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Anybody used the Google Sketch Up Program??

Nathan Stiltner
11-29-2012, 10:14 PM
Just wondering if anyone currently uses Google Sketch Up for designing projects?? I have messed around with it a little
but not having much luck coming out with anything that would really help as far as measurements, angles or things of that nature..
I know you can, but haven't found a whole lot on youtube about doing things that us guys would do like drawing up plans for things
like welding tables, benches, carts, things like that.. If anyone can add to this that uses the program, it would be of help...

11-29-2012, 10:29 PM
Well I've done a little of that sketch up but still getting confused with the program so I would ask assistance from my son if I can't get it right, but I guess it just need more practice and attention. Had my workbench sketch up came out the way I wanted and still 'am working on the fab of the welding table.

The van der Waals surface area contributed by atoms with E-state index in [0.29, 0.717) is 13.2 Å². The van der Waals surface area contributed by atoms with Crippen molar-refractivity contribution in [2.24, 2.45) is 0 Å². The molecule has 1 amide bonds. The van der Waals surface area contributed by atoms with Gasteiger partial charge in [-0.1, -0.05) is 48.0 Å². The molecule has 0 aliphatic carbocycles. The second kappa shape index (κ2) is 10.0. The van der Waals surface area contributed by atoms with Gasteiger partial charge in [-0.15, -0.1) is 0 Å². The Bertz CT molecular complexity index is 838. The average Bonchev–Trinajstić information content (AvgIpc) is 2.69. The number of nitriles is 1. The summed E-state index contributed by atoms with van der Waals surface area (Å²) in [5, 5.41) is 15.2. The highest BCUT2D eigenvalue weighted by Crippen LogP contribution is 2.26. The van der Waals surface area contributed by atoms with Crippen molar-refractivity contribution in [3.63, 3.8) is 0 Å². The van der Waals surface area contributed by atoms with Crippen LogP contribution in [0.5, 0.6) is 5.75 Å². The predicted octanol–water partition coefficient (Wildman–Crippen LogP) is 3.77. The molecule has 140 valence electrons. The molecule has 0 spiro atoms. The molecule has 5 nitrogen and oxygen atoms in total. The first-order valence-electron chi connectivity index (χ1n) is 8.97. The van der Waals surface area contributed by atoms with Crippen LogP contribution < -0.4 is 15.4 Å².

I suppose one has to just spend more time on the program, sure is very useful and fun to do. :2thumbs :bounce

Nathan Stiltner
11-29-2012, 10:32 PM
Cool.. Seems like the older we get the more our kids have to show us.. My son is turning 11 in Feb. And he has already schooled me on a lot....:doh2

11-29-2012, 10:52 PM
HAHAHAHA, YEAH, they are the ones who can last being in front of the monitor all day long and getting all the possible infos therein. Us nearing the senior citizenship just wait for them to teach us, sigh, its sad that its getting to be the other way around already. Well my son is a licensed landscape architect and he does CAD too which I know nothing at all. Well I guess I won't be using that program, I'm more interested in the Sketch up program, a higher level since I usually do sketching of my designs on paper.